Remember Adam Grant from above? Another cool highlight from his TED Talk was his focus on the difference in success factors between “first mover” concepts (for example, the early social network site Friendster) and ideas from improvers (like the late-to-the-party and now ubiquitous social platform Facebook). Grant notes that in a classic study of product creation, “the first movers had a failure rate of 47 percent, compared with only 8 percent for the improvers.” In other words, your first idea isn’t always your best. Procrastination could just help you and your team sift through some seriously mediocre nuggets, before uncovering the true gems later.



So, reading this article on positive procrastination is all well and good — heck, you might even be positively procrastinating right now! — but when push comes to shove and a deadline is looming, procrastinators who don’t want to crash and burn are ultimately willing to try anything to get the job done. Enter the Pomodoro technique,  a time-management tool that’s been used for decades. It’s appeal to procrastinators is obvious — the program involves spending just 25 minutes of sustained attention on a project before taking break. Pomodoro allows you to build in a little procrastination into your work session, while still getting your work done in the end. Plus, there’s nothing like a ticking clock to give you the motivation you need to kick your time-management technique in the pants.



When you’ve taken all the time you can to let your ideas marinate, and your deadline looms before you, you’re not going to have time left to do everything “just right.” Here’s a novel concept: So what? Procrastination is a great way to stop letting “perfect be the enemy of good.” Now, we’re certainly not advocating for sloppy work here. But the bottom line is that your time is better spent completing a project to satisfaction than torturing yourself over the most minute details (and as a result never actually completing the project at all).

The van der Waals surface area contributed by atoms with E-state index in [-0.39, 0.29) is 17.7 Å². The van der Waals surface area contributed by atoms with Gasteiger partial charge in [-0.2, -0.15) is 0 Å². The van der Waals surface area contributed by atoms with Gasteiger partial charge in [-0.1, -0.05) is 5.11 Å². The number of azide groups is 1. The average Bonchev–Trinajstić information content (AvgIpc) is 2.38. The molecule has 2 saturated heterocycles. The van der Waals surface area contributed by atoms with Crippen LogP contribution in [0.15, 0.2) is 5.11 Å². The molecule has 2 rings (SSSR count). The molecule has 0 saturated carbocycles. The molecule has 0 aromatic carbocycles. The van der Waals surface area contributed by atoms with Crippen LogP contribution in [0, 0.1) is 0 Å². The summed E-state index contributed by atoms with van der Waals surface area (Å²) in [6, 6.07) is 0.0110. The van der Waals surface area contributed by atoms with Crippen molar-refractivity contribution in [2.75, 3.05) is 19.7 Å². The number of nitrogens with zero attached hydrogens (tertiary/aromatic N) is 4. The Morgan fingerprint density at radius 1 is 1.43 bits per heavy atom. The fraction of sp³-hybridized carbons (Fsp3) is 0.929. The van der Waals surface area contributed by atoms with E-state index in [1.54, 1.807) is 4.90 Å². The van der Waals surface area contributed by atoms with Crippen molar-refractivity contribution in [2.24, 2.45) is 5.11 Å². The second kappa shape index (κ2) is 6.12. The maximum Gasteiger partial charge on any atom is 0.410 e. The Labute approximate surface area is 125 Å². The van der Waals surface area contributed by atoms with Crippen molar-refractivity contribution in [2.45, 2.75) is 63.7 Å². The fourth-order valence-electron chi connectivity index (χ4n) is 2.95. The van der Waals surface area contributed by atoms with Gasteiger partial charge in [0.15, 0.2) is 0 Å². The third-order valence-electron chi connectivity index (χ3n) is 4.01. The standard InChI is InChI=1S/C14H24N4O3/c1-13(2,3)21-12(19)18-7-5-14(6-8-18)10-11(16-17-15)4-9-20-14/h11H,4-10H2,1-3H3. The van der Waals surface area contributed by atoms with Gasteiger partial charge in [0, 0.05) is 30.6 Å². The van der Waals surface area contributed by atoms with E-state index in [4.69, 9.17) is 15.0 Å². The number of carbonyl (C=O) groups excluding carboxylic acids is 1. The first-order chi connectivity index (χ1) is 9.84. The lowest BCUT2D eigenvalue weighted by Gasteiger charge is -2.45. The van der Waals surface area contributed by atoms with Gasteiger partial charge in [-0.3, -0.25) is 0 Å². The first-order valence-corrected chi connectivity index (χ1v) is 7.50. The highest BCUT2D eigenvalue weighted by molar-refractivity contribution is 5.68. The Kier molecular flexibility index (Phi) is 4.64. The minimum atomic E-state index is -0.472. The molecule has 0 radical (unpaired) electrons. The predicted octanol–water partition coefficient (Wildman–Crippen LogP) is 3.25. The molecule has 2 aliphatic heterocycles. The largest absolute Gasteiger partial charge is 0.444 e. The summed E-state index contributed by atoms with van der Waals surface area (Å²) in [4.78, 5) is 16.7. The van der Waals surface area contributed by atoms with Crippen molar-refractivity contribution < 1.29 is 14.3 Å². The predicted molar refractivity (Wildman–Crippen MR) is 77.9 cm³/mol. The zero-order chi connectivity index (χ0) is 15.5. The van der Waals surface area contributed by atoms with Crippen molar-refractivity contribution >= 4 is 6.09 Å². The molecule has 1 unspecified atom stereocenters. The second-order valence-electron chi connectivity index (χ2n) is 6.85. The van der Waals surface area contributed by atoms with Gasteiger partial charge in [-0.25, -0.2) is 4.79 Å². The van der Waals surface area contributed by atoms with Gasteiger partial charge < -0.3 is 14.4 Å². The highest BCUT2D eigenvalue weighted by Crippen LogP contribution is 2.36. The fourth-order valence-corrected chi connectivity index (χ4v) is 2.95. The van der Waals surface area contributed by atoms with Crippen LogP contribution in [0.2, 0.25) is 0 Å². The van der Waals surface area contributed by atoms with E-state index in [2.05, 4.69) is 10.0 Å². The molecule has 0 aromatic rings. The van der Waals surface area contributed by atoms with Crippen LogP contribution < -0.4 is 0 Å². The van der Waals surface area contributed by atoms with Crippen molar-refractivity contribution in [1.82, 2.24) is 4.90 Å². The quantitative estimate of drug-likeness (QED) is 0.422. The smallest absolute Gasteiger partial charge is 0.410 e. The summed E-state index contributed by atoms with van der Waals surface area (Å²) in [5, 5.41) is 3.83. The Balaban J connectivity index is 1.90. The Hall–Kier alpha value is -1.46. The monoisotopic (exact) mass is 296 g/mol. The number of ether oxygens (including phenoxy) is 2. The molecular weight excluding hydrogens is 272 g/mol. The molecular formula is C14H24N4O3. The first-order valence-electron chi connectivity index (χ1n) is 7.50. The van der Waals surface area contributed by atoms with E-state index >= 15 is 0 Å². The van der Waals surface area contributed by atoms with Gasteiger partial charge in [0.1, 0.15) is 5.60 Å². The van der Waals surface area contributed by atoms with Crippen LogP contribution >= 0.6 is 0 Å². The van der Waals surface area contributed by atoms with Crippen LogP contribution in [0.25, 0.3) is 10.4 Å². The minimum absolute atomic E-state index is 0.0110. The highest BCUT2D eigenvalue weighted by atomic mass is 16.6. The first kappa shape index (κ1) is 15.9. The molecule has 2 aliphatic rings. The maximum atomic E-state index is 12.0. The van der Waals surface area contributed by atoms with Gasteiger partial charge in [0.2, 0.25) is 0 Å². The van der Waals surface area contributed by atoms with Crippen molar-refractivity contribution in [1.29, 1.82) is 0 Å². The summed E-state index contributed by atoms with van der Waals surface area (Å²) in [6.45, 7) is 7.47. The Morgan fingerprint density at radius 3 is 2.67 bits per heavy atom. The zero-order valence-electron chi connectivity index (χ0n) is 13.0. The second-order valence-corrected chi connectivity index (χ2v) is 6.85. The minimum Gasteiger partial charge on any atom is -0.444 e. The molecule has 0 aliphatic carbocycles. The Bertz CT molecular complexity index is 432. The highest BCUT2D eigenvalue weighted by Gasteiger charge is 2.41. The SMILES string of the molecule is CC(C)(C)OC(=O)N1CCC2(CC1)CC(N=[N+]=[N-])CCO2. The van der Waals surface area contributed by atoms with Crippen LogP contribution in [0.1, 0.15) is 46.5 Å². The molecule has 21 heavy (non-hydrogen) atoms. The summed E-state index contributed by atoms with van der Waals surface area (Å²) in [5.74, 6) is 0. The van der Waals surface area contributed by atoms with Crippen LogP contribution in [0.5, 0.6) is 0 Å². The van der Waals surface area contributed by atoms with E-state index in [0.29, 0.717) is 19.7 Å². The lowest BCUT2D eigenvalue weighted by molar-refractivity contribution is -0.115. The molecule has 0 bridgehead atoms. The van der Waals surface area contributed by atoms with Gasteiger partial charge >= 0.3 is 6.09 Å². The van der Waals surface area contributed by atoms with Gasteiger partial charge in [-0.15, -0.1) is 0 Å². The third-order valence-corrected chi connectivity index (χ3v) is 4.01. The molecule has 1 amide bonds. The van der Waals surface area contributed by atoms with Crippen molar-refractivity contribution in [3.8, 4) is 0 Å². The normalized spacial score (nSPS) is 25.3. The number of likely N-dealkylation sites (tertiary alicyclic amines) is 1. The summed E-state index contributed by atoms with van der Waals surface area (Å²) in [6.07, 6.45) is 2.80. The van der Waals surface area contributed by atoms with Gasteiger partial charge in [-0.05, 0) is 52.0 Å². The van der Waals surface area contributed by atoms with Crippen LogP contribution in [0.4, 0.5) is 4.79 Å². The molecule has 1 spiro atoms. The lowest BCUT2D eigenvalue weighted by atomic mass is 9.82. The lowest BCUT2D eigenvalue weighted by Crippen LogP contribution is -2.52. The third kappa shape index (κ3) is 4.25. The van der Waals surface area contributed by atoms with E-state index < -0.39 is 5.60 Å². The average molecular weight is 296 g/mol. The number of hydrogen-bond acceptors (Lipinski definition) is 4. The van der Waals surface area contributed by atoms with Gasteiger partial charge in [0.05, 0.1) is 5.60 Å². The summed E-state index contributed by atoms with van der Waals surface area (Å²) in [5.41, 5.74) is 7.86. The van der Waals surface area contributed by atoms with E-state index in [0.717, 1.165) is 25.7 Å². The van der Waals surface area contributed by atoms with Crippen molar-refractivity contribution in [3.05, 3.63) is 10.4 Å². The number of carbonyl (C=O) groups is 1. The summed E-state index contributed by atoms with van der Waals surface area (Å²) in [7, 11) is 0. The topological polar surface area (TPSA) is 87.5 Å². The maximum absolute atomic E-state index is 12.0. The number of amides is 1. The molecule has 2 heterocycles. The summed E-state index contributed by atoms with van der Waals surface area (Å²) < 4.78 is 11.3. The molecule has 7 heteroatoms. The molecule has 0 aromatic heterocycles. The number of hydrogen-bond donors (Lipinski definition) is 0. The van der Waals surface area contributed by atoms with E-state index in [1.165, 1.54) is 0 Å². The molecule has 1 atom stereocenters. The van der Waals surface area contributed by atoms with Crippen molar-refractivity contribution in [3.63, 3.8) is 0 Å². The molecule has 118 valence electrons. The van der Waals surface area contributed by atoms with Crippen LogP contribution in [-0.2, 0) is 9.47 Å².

There’s nothing like a looming deadline to get you to put the kibosh on things you know impair your workplace focus. It could be the instigator for your ignoring your email, putting your ringer on silent, and politely asking your colleagues not to interrupt you until your project is complete. Pay attention to how it feels to really concentrate on a single task. Then consider integrating stretches of uninterrupted time into your regular workweek. With a little practice, you might end up with more real estate to daydream — er, positively procrastinate, than ever before.


Have time-management tips or tales from the front about how a little procrastination helped you be more productive? Reach out to us on our Twitter, Facebook, and LinkedIn feeds.


AppointmentPlus Marketing Team

AppointmentPlus Marketing Team - 62 posts

The AppointmentPlus Marketing Team researches and writes about the latest scheduling best practices, time management tips, business productivity information, tech trend insights, customer experience news, and more.